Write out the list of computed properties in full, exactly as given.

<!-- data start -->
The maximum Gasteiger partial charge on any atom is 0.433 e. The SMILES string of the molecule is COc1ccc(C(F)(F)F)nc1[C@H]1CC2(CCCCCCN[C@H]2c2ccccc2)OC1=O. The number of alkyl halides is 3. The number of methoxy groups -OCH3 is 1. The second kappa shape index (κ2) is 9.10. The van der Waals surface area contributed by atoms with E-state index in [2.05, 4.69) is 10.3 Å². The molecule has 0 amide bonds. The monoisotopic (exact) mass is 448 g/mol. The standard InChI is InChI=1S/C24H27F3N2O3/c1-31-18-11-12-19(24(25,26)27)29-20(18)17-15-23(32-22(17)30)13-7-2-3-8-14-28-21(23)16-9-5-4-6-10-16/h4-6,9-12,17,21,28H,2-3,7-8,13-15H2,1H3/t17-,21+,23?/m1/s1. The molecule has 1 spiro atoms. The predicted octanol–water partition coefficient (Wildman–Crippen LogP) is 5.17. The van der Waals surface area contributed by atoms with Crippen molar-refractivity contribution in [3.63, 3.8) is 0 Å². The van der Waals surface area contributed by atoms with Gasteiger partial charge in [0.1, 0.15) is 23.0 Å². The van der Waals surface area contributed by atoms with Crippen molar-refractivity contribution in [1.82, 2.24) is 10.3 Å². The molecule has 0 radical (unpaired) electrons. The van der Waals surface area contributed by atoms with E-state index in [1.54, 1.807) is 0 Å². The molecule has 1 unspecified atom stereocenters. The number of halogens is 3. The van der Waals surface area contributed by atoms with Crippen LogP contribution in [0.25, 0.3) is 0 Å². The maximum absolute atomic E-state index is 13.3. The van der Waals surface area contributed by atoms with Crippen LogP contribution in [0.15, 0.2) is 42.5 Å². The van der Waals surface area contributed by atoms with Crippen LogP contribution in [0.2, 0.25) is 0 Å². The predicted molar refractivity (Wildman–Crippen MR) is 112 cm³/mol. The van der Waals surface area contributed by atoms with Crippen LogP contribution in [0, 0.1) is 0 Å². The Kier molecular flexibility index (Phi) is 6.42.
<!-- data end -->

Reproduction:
The maximum Gasteiger partial charge on any atom is 0.433 e. The SMILES string of the molecule is COc1ccc(C(F)(F)F)nc1[C@H]1CC2(CCCCCCN[C@H]2c2ccccc2)OC1=O. The number of alkyl halides is 3. The number of methoxy groups -OCH3 is 1. The second kappa shape index (κ2) is 9.10. The van der Waals surface area contributed by atoms with E-state index in [2.05, 4.69) is 10.3 Å². The molecule has 0 amide bonds. The monoisotopic (exact) mass is 448 g/mol. The standard InChI is InChI=1S/C24H27F3N2O3/c1-31-18-11-12-19(24(25,26)27)29-20(18)17-15-23(32-22(17)30)13-7-2-3-8-14-28-21(23)16-9-5-4-6-10-16/h4-6,9-12,17,21,28H,2-3,7-8,13-15H2,1H3/t17-,21+,23?/m1/s1. The molecule has 1 spiro atoms. The predicted octanol–water partition coefficient (Wildman–Crippen LogP) is 5.17. The van der Waals surface area contributed by atoms with Crippen molar-refractivity contribution in [3.63, 3.8) is 0 Å². The van der Waals surface area contributed by atoms with Gasteiger partial charge in [0.1, 0.15) is 23.0 Å². The van der Waals surface area contributed by atoms with Crippen molar-refractivity contribution in [1.82, 2.24) is 10.3 Å². The molecule has 0 radical (unpaired) electrons. The van der Waals surface area contributed by atoms with E-state index in [1.54, 1.807) is 0 Å². The molecule has 1 unspecified atom stereocenters. The number of halogens is 3. The van der Waals surface area contributed by atoms with Crippen LogP contribution in [0.25, 0.3) is 0 Å². The maximum absolute atomic E-state index is 13.3. The van der Waals surface area contributed by atoms with Crippen LogP contribution in [0.15, 0.2) is 42.5 Å². The van der Waals surface area contributed by atoms with Crippen LogP contribution in [0.2, 0.25) is 0 Å². The predicted molar refractivity (Wildman–Crippen MR) is 112 cm³/mol. The van der Waals surface area contributed by atoms with Crippen LogP contribution in [0, 0.1) is 0 Å². The Kier molecular flexibility index (Phi) is 6.42.